Nicholson Settlers in Canada in the 20th Century
- F Nicholson, who landed in St John, New Brunswick in 1907
Nicholson Settlers in Australia in the 19th Century
- Thomas Nicholson, aged 20, a shoemaker, arrived in Kangaroo Island aboard the ship "Buffalo" in 1836
- G. Nicholson arrived in Adelaide, Australia aboard the ship "Asia" in 1839
- James Nicholson arrived in Adelaide, Australia aboard the ship "Indus" in 1839
- Daniel Nicholson arrived in Adelaide, Australia aboard the ship "Martin Luther" in 1840
- Jane Nicholson arrived in Adelaide, Australia aboard the ship "Martin Luther" in 1840
Nicholson Settlers in New Zealand in the 19th Century
- E. Nicholson arrived in Wellington, New Zealand aboard the ship "Brougham" in 1842
- Thomas D. Nicholson, aged 30, arrived in Wellington, New Zealand aboard the ship "John Wickliffe" in 1848
- Alison Nicholson, aged 29, arrived in Wellington, New Zealand aboard the ship "John Wickliffe" in 1848
- Catherine Ria Nicholson, aged 4, arrived in Wellington, New Zealand aboard the ship "John Wickliffe" in 1848
- Janet Dickson Nicholson, aged 3, arrived in Wellington, New Zealand aboard the ship "John Wickliffe" in 1848
- Robert James "Jim" Nicholson (b. 1938), American Secretary of Veterans Affairs from January 2005 to October 2007
- John Joseph "Jack" Nicholson (b. 1937), three-time Academy award winning American actor, film director and producer
- Elliot Nicholson (1871-1953), English rugby union player
- Sir Sydney Nicholson (1875-1947), English choir director, founder of the Royal College of Music
- Mr. Arthur Ernest Nicholson (d. 1912), aged 64, English First Class passenger from Shanklin, Isle of Wight who sailed aboard the RMS Titanic and died in the sinking and was recovered by CS Mackay-Bennett
- Geoff Nicholson (b. 1953), British novelist and non-fiction writer
- Ben Nicholson (1894-1982), English painter and sculptor
- Admiral Sir William William Coldingham Nicholson KCB (1863-1932), British Royal Navy officer, Third Sea Lord and Controller of the Navy
- Joyce Nicholson (1919-2011), Australian author
- Norman Nicholson (1914-1987), British Poet
The motto was originally a war cry or slogan. Mottoes first began to be shown with arms in the 14th and 15th centuries, but were not in general use until the 17th century. Thus the oldest coats of arms generally do not include a motto. Mottoes seldom form part of the grant of arms: Under most heraldic authorities, a motto is an optional component of the coat of arms, and can be added to or changed at will; many families have chosen not to display a motto.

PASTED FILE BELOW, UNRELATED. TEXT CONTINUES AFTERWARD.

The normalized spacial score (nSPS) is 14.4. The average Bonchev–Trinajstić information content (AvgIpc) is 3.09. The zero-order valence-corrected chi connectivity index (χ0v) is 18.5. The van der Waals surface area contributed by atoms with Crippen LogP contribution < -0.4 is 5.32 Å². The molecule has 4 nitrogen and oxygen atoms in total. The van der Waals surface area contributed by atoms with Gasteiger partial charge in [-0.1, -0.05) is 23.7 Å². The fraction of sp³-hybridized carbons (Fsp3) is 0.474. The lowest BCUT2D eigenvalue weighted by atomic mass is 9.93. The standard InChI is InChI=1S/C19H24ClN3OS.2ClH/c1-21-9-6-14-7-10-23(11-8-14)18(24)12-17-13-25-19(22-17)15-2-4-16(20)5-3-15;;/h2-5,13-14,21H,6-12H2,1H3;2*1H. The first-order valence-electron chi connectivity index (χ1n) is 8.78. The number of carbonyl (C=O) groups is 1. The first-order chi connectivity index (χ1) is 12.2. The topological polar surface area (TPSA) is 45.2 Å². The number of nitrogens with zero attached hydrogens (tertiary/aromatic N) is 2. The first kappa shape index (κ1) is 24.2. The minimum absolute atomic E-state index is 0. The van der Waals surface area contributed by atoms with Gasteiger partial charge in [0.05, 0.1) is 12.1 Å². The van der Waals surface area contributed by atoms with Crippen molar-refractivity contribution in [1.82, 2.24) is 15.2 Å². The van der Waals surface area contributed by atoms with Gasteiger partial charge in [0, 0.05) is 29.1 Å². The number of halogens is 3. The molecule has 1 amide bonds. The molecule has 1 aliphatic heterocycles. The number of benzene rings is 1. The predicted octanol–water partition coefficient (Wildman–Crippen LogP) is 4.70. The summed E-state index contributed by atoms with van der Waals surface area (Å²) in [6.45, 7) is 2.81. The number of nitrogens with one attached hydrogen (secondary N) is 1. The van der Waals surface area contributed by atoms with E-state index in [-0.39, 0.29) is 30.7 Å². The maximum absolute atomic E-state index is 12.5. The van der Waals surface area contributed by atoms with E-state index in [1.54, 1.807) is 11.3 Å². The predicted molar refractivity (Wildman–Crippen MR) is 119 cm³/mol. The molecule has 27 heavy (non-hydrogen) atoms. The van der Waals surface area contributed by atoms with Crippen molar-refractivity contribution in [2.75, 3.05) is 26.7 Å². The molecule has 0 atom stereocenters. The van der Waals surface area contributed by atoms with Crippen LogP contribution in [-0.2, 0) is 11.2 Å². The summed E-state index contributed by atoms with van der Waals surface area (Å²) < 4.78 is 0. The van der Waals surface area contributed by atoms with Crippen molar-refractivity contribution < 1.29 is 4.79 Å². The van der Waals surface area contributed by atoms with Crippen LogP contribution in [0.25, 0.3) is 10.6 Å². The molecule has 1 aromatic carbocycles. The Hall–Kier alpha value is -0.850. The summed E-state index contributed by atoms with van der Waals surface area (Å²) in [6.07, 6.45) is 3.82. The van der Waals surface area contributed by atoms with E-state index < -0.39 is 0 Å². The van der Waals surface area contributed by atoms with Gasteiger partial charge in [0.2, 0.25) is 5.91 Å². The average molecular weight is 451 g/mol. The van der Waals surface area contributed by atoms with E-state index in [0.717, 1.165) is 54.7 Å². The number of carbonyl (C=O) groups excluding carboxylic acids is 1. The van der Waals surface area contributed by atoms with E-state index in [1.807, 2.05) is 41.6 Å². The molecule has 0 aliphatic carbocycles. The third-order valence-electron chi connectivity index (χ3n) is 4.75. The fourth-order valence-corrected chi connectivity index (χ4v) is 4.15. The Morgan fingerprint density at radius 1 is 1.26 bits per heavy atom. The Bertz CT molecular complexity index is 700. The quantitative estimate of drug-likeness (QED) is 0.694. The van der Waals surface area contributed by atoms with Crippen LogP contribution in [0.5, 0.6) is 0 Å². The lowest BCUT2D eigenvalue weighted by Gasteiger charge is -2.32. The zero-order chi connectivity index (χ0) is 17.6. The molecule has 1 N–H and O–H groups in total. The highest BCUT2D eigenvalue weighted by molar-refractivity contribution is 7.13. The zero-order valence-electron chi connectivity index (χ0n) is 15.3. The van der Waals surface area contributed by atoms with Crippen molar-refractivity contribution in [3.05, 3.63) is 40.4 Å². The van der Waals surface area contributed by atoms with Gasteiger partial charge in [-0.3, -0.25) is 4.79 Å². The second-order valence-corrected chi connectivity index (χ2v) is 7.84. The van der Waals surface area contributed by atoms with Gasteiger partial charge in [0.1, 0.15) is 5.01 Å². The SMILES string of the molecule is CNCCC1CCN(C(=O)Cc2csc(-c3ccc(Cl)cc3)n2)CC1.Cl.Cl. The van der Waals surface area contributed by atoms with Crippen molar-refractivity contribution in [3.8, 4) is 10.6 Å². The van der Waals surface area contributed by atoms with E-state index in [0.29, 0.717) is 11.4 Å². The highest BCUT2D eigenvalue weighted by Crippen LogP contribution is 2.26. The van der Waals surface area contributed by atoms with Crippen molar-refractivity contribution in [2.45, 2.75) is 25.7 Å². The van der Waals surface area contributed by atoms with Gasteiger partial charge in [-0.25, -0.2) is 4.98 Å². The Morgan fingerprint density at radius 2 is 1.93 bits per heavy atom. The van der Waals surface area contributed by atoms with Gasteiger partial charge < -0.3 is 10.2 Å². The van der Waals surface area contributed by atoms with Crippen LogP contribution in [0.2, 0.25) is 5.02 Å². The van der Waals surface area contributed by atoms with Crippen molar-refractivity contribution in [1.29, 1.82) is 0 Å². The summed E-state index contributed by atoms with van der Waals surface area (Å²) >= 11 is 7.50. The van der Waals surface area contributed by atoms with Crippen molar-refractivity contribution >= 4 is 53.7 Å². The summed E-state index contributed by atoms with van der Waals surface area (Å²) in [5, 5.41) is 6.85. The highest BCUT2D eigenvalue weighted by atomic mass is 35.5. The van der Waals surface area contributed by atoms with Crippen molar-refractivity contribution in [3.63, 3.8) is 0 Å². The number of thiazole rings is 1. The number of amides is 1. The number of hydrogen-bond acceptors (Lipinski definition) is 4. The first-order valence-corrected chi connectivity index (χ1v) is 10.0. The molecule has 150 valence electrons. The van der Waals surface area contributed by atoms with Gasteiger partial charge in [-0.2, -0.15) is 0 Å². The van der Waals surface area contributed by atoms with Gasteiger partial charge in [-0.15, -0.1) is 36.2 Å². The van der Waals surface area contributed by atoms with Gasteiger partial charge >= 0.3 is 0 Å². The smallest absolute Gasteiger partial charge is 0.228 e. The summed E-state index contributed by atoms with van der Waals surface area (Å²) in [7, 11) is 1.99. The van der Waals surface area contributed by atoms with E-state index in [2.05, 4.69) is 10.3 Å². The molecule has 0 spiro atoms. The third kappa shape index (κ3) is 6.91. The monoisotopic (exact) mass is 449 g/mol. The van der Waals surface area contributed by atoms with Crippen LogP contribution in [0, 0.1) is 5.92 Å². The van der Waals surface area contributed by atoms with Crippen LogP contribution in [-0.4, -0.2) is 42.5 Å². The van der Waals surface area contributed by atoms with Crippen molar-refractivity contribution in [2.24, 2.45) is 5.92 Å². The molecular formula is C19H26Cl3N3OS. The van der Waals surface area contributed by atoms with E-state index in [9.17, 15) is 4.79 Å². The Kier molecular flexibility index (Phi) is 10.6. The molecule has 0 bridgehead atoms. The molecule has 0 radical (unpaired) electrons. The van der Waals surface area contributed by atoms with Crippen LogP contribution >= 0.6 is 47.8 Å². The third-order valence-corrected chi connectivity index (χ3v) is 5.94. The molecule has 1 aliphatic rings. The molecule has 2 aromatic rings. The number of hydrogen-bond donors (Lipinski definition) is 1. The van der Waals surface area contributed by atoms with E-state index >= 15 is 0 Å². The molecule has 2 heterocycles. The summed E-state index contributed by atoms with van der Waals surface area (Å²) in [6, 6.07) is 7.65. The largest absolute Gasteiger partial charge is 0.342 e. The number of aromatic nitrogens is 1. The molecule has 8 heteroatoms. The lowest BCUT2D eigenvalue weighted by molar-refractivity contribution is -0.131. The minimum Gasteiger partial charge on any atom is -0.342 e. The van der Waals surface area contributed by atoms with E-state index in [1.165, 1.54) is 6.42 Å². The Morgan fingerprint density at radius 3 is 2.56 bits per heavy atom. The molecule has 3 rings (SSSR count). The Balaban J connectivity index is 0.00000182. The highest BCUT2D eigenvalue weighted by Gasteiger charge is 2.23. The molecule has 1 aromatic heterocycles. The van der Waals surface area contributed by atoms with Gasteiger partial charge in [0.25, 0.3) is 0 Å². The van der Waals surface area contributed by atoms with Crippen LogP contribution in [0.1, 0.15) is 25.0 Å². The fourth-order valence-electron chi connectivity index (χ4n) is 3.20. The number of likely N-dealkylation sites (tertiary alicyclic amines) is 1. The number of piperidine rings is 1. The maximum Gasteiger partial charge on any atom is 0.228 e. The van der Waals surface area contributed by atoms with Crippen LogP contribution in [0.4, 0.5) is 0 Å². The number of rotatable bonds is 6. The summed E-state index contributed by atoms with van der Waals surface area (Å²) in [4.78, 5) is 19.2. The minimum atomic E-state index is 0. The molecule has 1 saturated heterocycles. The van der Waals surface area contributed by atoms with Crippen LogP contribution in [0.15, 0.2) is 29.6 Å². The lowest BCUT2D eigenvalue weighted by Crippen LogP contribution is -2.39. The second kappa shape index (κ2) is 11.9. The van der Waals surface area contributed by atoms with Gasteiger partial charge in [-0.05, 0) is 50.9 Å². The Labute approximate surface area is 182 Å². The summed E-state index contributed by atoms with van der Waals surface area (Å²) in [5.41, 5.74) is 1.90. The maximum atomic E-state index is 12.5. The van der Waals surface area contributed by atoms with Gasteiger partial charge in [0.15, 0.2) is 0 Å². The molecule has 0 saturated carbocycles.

Motto: Per Castra ad astra
Motto Translation: Through the camp to the stars.
- Marcharn, Frederick George. A Constitutional History of Modern England 1485 to the Present. London: Harper and Brothers, 1960. Print.
- Passenger Lists of Vessels Arriving at Galveston Texas 1896-1951. National Archives Washington DC. Print.
- Ingram, Rev. James. Translator Anglo-Saxon Chronicle 1823. Print.
- Burke, Sir Bernard. Genealogical and Heraldic History of the Peerage and Baronetage, The Privy Council, Knightage and Compainonage. London: Burke Publishing, 1921. Print.
- Foster, Joseph. Dictionary of Heraldry Feudal Coats of Arms and Pedigrees. London: Bracken Books, 1989. Print. (ISBN 1-85170-309-8).
- Hanks, Hodges, Mills and Room. The Oxford Names Companion. Oxford: Oxford University Press, 2002. Print. (ISBN 0-19-860561-7).
- Best, Hugh. Debrett's Texas Peerage. New York: Coward-McCann, 1983. Print. (ISBN 069811244X).
- Magnusson, Magnus. Chambers Biographical Dictionary 5th edition. Edinburgh: W & R Chambers, 1990. Print.
- Fairbairn. Fairbain's book of Crests of the Families of Great Britain and Ireland, 4th Edition 2 volumes in one. Baltimore: Heraldic Book Company, 1968. Print.
- Bullock, L.G. Historical Map of England and Wales. Edinburgh: Bartholomew and Son, 1971. Print.
The Nicholson Family Crest was acquired from the Houseofnames.com archives. The Nicholson Family Crest was drawn according to heraldic standards based on published blazons. We generally include the oldest published family crest once associated with each surname.
This page was last modified on 13 November 2014 at 16:22.